Whistle-blowers allege Singh brothers sold Fortis, Religare-funded assets

Whistle-blowers who claim to be old hands from Religare Enterprises and Fortis Healthcare wrote last month to the Economic Offences Wing, the Securities and Exchange Board of India (Sebi), and the Delhi High Court, alleging that the Fortis promoters, Malvinder Singh and his brother Shivinder Singh, had violated court orders as of August last year by selling assets that included real estate and art bought by funding from their companies. 

Last October, Sebi had directed Malvinder, Shivinder and eight other entities to jointly repay Rs 403 crore, along with interest, to Fortis Healthcare in three months. Further, Sebi had ordered 10 entities, which included Religare Finvest and Fortis Hospitals, not to dispose of any of their assets without permission from Sebi. In addition, the Singh brothers, founders of Fortis Healthcare, had been directed not to associate themselves with the company.

The paintings in question have, the letter suggests, been sold through a “criminal conspiracy” through dealers and names Astaguru Auction House and its directors Vickram Sethi, Tushar Sethi, and Digamber Sethi as primary agents. Astaguru did not return messages or emails asking for a response till the time of going to press and the company's public relations team said it would not comment on the matter. Neither of the brothers replied to emails or text messages on this.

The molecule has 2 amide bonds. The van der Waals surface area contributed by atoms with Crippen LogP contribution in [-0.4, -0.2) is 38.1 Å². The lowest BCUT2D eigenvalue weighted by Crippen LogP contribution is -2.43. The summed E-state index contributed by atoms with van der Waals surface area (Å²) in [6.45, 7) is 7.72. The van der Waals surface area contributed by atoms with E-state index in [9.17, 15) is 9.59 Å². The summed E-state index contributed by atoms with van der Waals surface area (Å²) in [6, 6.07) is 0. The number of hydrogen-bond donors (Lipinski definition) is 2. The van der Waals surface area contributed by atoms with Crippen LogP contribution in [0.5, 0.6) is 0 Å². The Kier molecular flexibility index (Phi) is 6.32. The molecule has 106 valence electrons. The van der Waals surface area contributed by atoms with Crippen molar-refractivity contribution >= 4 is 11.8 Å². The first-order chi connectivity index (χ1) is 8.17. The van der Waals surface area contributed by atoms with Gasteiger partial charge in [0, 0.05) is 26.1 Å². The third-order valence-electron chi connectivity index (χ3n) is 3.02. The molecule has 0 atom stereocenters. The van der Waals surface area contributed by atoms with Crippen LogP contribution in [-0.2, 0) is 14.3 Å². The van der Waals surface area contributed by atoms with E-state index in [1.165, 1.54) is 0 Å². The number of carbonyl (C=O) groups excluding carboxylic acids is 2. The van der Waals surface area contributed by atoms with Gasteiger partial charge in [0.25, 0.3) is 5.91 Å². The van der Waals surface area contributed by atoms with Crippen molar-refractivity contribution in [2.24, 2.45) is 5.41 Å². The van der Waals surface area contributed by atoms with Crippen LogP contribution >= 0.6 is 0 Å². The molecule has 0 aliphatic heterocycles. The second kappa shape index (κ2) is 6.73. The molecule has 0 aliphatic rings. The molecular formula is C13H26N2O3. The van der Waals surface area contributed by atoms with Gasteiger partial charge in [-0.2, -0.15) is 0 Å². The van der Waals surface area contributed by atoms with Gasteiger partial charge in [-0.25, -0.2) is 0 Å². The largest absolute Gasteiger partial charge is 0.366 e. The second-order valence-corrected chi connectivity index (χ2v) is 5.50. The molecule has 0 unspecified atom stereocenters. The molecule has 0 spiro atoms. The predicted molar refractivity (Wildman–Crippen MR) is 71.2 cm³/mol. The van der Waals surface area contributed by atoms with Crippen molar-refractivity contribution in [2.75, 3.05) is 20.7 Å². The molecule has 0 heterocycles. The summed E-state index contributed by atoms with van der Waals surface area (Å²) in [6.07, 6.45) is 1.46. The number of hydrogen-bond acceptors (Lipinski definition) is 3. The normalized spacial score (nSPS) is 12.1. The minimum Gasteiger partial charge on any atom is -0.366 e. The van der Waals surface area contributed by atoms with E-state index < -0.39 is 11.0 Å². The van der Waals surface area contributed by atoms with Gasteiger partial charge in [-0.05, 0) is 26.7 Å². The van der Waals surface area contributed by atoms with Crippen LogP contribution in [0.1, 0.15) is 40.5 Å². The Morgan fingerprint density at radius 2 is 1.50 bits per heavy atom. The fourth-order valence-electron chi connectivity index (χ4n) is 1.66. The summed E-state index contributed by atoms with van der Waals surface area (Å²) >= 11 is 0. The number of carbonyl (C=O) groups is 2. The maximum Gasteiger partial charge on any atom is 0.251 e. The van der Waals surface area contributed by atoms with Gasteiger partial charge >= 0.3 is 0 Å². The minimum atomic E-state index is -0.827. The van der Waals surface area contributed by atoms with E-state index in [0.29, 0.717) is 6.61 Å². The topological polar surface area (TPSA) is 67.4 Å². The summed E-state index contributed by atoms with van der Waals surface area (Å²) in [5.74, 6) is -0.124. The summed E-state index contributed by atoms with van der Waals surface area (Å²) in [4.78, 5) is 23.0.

The letter lists 15 paintings that include two works of the 1950s by FN Souza, two oil paintings by S H Raza, one by V S Gaitonde, a Ram Kumar oil work, an MF Husain from the late 1990s and even a Nicolas Roerich from the 1920s. One art expert said each work was worth at least Rs 3 crore, going up to Rs 7 crore. The letter goes on to explain how the sale of the paintings was carried out to circumvent legal orders to refrain from fund diversion or liquidation of any assets.

Last August, the High Court had restrained the Singhs from operating bank accounts and selling assets, including art, fixed or movable. The letter says the Delhi High Court had questions on a piece of sculpture Malvinder had gifted his daughter.

Ashish Anand, managing director and chief executive officer of DAG, formerly known as the Delhi Art Gallery, founded in 1993, says he follows two practices when buying art from intermediaries. “One is we check the artwork itself for authenticity in terms of brush-stroke, look and feel and form and all that. Once that is done we move to the secondary factor, which is the provenance of the painting and who is selling it to us. This involves getting a signed declaration on a stamped piece of paper that says the art work in question is not pledged and has no lien on it." 

Sandeep Goyal, former chairman of Dentsu and an avid art collector, says it's not always feasible for an art house to zero in on the exact source of a painting, especially if it is a work that is half a century old or more. 

However, he says if a gallery knows that a painting is of a certain vintage, they ought to take preventive steps to ensure that the chain of transaction is as transparent as possible.


Business Standard is now on Telegram.
For insightful reports and views on business, markets, politics and other issues, subscribe to our official Telegram channel